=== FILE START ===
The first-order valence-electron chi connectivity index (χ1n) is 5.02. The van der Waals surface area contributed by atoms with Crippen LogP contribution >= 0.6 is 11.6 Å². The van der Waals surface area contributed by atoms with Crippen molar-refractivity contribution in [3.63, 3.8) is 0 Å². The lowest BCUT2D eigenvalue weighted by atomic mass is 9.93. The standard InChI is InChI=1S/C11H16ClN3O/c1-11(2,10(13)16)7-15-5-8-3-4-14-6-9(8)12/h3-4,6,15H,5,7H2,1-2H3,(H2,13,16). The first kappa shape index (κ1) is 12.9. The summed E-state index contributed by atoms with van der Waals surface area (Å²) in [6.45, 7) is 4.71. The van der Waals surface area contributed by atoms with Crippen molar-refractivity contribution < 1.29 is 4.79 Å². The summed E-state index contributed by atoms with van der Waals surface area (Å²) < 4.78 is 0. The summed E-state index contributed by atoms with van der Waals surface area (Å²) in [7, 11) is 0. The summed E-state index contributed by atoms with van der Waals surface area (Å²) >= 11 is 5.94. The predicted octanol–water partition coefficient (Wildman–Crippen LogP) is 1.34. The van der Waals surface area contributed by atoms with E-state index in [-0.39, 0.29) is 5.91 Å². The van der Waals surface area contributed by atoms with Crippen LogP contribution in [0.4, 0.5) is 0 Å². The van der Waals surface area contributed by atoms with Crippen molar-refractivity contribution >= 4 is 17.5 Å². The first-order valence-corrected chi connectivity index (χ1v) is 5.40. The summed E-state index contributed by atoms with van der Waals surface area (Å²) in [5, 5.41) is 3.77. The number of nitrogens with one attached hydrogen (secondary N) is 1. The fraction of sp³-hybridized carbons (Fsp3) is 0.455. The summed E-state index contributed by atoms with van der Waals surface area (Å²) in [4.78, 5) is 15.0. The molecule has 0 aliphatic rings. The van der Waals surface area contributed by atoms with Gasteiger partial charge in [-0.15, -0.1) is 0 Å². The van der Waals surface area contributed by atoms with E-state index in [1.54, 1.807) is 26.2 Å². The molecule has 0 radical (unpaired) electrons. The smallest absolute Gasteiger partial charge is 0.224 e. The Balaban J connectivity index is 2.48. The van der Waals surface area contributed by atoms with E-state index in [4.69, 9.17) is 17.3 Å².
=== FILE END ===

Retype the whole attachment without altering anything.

The first-order valence-electron chi connectivity index (χ1n) is 5.02. The van der Waals surface area contributed by atoms with Crippen LogP contribution >= 0.6 is 11.6 Å². The van der Waals surface area contributed by atoms with Crippen molar-refractivity contribution in [3.63, 3.8) is 0 Å². The lowest BCUT2D eigenvalue weighted by atomic mass is 9.93. The standard InChI is InChI=1S/C11H16ClN3O/c1-11(2,10(13)16)7-15-5-8-3-4-14-6-9(8)12/h3-4,6,15H,5,7H2,1-2H3,(H2,13,16). The first kappa shape index (κ1) is 12.9. The summed E-state index contributed by atoms with van der Waals surface area (Å²) in [6.45, 7) is 4.71. The van der Waals surface area contributed by atoms with Crippen molar-refractivity contribution < 1.29 is 4.79 Å². The summed E-state index contributed by atoms with van der Waals surface area (Å²) < 4.78 is 0. The summed E-state index contributed by atoms with van der Waals surface area (Å²) in [7, 11) is 0. The summed E-state index contributed by atoms with van der Waals surface area (Å²) >= 11 is 5.94. The predicted octanol–water partition coefficient (Wildman–Crippen LogP) is 1.34. The van der Waals surface area contributed by atoms with E-state index in [-0.39, 0.29) is 5.91 Å². The van der Waals surface area contributed by atoms with Crippen LogP contribution in [0.4, 0.5) is 0 Å². The van der Waals surface area contributed by atoms with Crippen molar-refractivity contribution >= 4 is 17.5 Å². The first-order valence-corrected chi connectivity index (χ1v) is 5.40. The summed E-state index contributed by atoms with van der Waals surface area (Å²) in [5, 5.41) is 3.77. The number of nitrogens with one attached hydrogen (secondary N) is 1. The fraction of sp³-hybridized carbons (Fsp3) is 0.455. The summed E-state index contributed by atoms with van der Waals surface area (Å²) in [4.78, 5) is 15.0. The molecule has 0 aliphatic rings. The van der Waals surface area contributed by atoms with Gasteiger partial charge in [-0.15, -0.1) is 0 Å². The van der Waals surface area contributed by atoms with E-state index in [1.54, 1.807) is 26.2 Å². The molecule has 0 radical (unpaired) electrons. The smallest absolute Gasteiger partial charge is 0.224 e. The Balaban J connectivity index is 2.48. The van der Waals surface area contributed by atoms with E-state index in [4.69, 9.17) is 17.3 Å².